I was just reading the chapter on wigs in Rosemary Ingham ("The Costume Technician's Handbook") and I was reminded again that theater gives us a chance to try on a different life. For the audience, perhaps more vicariously, but even they have the chance to spend some time in the company of people of another place, another time.
Our lives are shaped by choices, many of which we may not have even been aware of making at the time. In all drama, we get a chance to try on a different life path and see how it feels. It can be argued that all drama is essentially about humans, but I feel theater is even more focused this way; it will always be human beings in the same room with you, sweat and spittle and all.
For the actor, it is exploring a different skin. A different set of choices, part of a different environment. As any designer you are also part of that exploratory process; you make choices about the clothing that imagined new person wears, how their voice sounds to others, what their dwelling looks like and what objects they surround themselves with.
But we are also exploring the larger world they are part of. This to a designer is the most exciting part; creating a place on stage. It may be a faithful echo of somewhere real. It is more likely (forced both by reasons of Art and reasons of Contingency) to be fanciful. But the good ones -- when all the designers are working together -- will have that ineffable sense of a real place.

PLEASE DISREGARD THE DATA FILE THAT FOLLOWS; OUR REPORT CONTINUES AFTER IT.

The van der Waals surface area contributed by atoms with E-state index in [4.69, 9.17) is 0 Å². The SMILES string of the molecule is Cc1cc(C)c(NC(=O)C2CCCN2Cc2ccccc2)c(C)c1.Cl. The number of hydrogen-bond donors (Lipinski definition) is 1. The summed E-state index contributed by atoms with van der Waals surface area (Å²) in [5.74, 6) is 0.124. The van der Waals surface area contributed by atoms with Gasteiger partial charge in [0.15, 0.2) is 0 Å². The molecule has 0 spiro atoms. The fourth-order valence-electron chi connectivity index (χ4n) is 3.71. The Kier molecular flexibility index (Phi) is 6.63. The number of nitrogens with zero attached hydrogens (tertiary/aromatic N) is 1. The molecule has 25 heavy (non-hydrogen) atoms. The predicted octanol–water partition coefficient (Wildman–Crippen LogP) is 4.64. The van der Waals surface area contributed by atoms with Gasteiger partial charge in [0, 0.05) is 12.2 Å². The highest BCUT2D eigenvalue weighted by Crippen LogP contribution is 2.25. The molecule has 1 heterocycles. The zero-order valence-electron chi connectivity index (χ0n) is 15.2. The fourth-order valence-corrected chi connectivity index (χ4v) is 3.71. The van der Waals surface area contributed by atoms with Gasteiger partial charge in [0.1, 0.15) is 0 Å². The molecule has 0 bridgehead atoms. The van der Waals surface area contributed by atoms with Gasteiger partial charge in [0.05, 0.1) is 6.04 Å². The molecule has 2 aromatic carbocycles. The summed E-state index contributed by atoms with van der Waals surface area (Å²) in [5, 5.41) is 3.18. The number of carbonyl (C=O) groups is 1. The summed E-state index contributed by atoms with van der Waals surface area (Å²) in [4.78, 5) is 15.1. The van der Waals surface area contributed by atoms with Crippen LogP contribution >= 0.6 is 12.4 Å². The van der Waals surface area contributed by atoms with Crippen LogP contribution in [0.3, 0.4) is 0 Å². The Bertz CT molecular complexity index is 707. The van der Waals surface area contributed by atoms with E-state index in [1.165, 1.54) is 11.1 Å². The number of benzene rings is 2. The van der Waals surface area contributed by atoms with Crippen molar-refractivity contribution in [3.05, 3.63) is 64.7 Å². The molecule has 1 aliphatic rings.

Even as a tech you get access to these other worlds. You visit in the houses you create. (I've made breakfast in more than one box set -- helps when the designer has asked for a fully functioning sink and kitchen!)
And the process of doing theater gets you a visitors pass to other places and other fields. The cast of Mr. Roberts took a field trip to an actual W.W. II cargo ship. (I went, too, to record the sounds it made.) I very much enjoyed my techie days when I was driving a truck, picking up welding gas cylinders in the industrial zone on the other side of the tracks, and otherwise hanging out for a short time with tradesmen in the craft of the moment; plumbing, tile, finish carpentry, laminate, etc.
Via theater I've been backstage at fashion shows, in national parks palling out with rangers, in the kitchens of classy hotels, even amongst the scientist-engineers within the workshops of The Exploratorium. Been at a skii lodge in the off-season, helped tear down a fence on a cattle ranch, been inside private schools both Catholic and not and been on more than one Army base.
And that's exciting. Vicarious, but still a comforting way of having been able to at least dip your toes into what it would have felt like had your life made different choices.